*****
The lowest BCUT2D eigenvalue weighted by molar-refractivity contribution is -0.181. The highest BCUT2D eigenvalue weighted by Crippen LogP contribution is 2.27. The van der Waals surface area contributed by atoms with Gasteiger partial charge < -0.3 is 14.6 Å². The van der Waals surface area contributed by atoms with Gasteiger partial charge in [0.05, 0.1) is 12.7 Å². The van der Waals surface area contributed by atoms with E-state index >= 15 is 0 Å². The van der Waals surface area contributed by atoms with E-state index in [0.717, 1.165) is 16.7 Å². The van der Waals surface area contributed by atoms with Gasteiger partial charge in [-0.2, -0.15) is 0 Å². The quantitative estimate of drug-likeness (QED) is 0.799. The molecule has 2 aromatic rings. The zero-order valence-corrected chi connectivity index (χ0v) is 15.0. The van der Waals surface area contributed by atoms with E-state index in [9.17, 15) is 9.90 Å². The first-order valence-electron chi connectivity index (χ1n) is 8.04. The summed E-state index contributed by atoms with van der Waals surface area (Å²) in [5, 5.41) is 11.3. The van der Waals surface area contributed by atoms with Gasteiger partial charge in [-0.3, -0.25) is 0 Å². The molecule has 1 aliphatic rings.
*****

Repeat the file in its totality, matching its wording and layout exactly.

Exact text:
The lowest BCUT2D eigenvalue weighted by molar-refractivity contribution is -0.181. The highest BCUT2D eigenvalue weighted by Crippen LogP contribution is 2.27. The van der Waals surface area contributed by atoms with Gasteiger partial charge < -0.3 is 14.6 Å². The van der Waals surface area contributed by atoms with Gasteiger partial charge in [0.05, 0.1) is 12.7 Å². The van der Waals surface area contributed by atoms with E-state index >= 15 is 0 Å². The van der Waals surface area contributed by atoms with E-state index in [0.717, 1.165) is 16.7 Å². The van der Waals surface area contributed by atoms with Gasteiger partial charge in [-0.2, -0.15) is 0 Å². The quantitative estimate of drug-likeness (QED) is 0.799. The molecule has 2 aromatic rings. The zero-order valence-corrected chi connectivity index (χ0v) is 15.0. The van der Waals surface area contributed by atoms with E-state index in [9.17, 15) is 9.90 Å². The first-order valence-electron chi connectivity index (χ1n) is 8.04. The summed E-state index contributed by atoms with van der Waals surface area (Å²) in [5, 5.41) is 11.3. The van der Waals surface area contributed by atoms with Gasteiger partial charge in [-0.3, -0.25) is 0 Å². The molecule has 1 aliphatic rings.